3. Create a strong interconnection between “action” and “conceptualization”
There is no theory that needs to be proved. The baker shares his concepts, lessons and ways of working. The trainees share their opinions and interpretations. No theory “interferes,” or has to be learned. The trainees experience “continuous learning and conceptualizing.” This provokes a learning attitude, even at the bakery. It opens them up to the unknown, and makes them curious. The unknown is nearby and all pervasive. Wherever you are, there is the possibility to learn: by asking questions, by learning about the situation, by wording and expressing your own response, and by interpreting others.

4. Make the learning horizontal
Of course, this kind of intervention surprises the trainees. There is absolutely no logic to it, and no rhyme or reason, from their perspective. In a leadership program, this kind of visit is currently totally unexpected by the participants. By explaining very little in advance, we create an even bigger surprising effect. In doing so, we implicitly communicated our way of working: we do not explain, yet dive into the experience. In not being too well-informed, participants get in touch more with whole-brain thinking. The trainer is present as a facilitator. In the conversation with the baker, the trainer merely structures the process, but does not interfere in the conversation. The direction is in the hands of the trainees. They do not “talk about,” but practice their leadership on the spot.

Conclusion
The outcome of a Nomadic Learning experience is not predictable. Because change is essential in the paradigm of Nomadic Learning, outcomes of this learning can, in principle, always be other than expected. The element of surprise, and hence creativity and novelty, is necessarily built into the very core of Nomadic Learning.

The current demands on individual creativity and flexibility are extremely high. That means that there are risks involved, which Lynda Gratton (2011) lists as fragmentation, isolation, and exclusion. At the same time, we are no longer able to solve complex issues all by ourselves. But there is hope. As we try to deal with complexity, we find our answer to these risks. In the needed collaboration, we find our new certainty and connection. Networking, required in order to create the diversity of perspectives we need, helps us overcome the embedded uncertainty in our ever-changing realities.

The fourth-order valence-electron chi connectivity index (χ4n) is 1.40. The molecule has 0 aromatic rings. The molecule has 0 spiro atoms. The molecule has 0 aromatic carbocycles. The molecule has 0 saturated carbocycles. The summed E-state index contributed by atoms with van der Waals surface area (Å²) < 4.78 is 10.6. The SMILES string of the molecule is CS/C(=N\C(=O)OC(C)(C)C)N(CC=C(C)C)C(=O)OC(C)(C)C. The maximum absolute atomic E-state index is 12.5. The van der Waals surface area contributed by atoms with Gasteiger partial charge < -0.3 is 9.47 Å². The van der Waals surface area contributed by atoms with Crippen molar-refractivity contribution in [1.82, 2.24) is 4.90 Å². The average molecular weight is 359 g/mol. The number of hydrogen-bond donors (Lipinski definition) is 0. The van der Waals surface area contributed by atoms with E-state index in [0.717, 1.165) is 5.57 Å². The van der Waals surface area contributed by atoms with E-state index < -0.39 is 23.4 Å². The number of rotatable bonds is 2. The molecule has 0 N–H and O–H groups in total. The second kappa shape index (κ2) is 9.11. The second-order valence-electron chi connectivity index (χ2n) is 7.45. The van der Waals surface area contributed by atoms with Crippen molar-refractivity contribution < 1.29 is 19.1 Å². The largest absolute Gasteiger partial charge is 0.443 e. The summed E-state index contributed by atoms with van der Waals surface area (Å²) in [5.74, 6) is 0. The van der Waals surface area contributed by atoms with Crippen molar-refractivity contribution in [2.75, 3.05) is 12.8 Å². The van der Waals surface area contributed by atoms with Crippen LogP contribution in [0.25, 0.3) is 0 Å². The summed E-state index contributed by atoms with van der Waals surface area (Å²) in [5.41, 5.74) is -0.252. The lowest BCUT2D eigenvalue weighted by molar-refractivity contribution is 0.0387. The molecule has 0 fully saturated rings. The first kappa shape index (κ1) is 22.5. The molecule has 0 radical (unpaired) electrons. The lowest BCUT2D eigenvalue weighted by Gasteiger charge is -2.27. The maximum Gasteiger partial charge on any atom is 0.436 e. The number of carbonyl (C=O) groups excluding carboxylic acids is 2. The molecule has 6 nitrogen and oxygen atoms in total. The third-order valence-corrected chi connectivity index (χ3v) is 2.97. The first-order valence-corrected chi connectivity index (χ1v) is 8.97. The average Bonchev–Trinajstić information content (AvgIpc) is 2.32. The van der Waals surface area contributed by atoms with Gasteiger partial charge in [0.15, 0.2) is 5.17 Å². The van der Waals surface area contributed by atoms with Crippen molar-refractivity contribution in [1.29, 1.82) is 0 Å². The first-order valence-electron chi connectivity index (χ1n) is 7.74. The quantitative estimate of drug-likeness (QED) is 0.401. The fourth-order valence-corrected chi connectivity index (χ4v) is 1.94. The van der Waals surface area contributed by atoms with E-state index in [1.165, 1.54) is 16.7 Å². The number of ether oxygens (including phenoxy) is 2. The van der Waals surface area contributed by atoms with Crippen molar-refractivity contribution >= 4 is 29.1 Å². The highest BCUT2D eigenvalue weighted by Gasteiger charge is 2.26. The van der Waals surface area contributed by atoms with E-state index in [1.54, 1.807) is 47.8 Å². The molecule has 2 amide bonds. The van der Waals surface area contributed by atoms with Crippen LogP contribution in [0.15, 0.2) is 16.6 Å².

Nomadic Learning provides a learning attitude for life and work. It is not a recipe for a certain kind of behaviour, leadership or organization. I believe that when an organization gives its employees the space, trust and support to become “nomads,” to become real nomadic learners, the organization will turn into a true learning community.

It is a misconception that everybody would want to become an entrepreneur. These days, we want to contribute to a greater value that makes sense. If this is in the form of entrepreneurship or as an employee, it is no longer relevant. (Castenmiller and Mulligen, 2012, p. 34) (My translation)

This learning community can reach far beyond the structure or borders of the organization. As modern nomads, the employees have their “home” within themselves; they do not expect others to bring them safety. And at the same time, these nomads are always ready to break up their camp and travel on. It frees up employees to bring in their best.

Literature

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Castenmiller, K. and Mulligen, D.A. van, 2012. Geef je organisatie toekomst. Leiderdorp: Flow Creations.
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About the author
An Kramer has a twenty year experience as trainer, coach and consultant. She is an expert in developing learning contexts for change and transformation in organizations.

Want to experience Nomadic Learning or want to know more or be involved? Mail: a.kramer@debaak.nl

Planning:

 •  The Expedition, Orientation meeting 25th june 2013. Inter-company traject for leaders, HR-advisors and professionals in Organizations. a.kramer@debaak.nl

  •  Organization safari: workshop on the Learning Lane 29th august 2013. For HR-advisors, Leaders and Professionals in organizations. www.learninglane.nl

Want to read more? 
www.ankramer.blogspot.nl